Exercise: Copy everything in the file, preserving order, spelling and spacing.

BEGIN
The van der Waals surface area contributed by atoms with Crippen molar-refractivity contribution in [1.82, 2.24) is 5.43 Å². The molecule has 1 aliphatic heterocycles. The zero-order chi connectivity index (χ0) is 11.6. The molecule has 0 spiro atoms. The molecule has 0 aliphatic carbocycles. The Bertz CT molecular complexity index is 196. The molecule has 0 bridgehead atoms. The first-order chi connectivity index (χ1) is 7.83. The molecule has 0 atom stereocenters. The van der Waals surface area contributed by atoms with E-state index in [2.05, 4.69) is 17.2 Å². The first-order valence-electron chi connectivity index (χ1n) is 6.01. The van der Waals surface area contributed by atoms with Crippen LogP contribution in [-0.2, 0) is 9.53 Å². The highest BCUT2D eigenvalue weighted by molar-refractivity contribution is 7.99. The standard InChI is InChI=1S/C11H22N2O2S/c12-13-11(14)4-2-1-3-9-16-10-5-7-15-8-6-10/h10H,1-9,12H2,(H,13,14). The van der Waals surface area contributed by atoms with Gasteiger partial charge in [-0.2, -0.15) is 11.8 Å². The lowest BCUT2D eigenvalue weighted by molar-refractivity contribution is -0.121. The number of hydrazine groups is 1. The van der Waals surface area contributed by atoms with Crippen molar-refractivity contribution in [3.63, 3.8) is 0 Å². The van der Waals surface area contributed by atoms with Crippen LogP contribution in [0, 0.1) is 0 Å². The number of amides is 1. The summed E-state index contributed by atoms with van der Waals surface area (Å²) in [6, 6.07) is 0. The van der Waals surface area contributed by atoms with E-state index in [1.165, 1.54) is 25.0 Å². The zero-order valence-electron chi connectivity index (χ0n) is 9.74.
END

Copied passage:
The van der Waals surface area contributed by atoms with Crippen molar-refractivity contribution in [1.82, 2.24) is 5.43 Å². The molecule has 1 aliphatic heterocycles. The zero-order chi connectivity index (χ0) is 11.6. The molecule has 0 spiro atoms. The molecule has 0 aliphatic carbocycles. The Bertz CT molecular complexity index is 196. The molecule has 0 bridgehead atoms. The first-order chi connectivity index (χ1) is 7.83. The molecule has 0 atom stereocenters. The van der Waals surface area contributed by atoms with E-state index in [2.05, 4.69) is 17.2 Å². The first-order valence-electron chi connectivity index (χ1n) is 6.01. The van der Waals surface area contributed by atoms with Crippen LogP contribution in [-0.2, 0) is 9.53 Å². The highest BCUT2D eigenvalue weighted by molar-refractivity contribution is 7.99. The standard InChI is InChI=1S/C11H22N2O2S/c12-13-11(14)4-2-1-3-9-16-10-5-7-15-8-6-10/h10H,1-9,12H2,(H,13,14). The van der Waals surface area contributed by atoms with Gasteiger partial charge in [-0.2, -0.15) is 11.8 Å². The lowest BCUT2D eigenvalue weighted by molar-refractivity contribution is -0.121. The number of hydrazine groups is 1. The van der Waals surface area contributed by atoms with Crippen molar-refractivity contribution in [3.63, 3.8) is 0 Å². The van der Waals surface area contributed by atoms with Crippen LogP contribution in [0, 0.1) is 0 Å². The number of amides is 1. The summed E-state index contributed by atoms with van der Waals surface area (Å²) in [6, 6.07) is 0. The van der Waals surface area contributed by atoms with E-state index in [1.165, 1.54) is 25.0 Å². The zero-order valence-electron chi connectivity index (χ0n) is 9.74.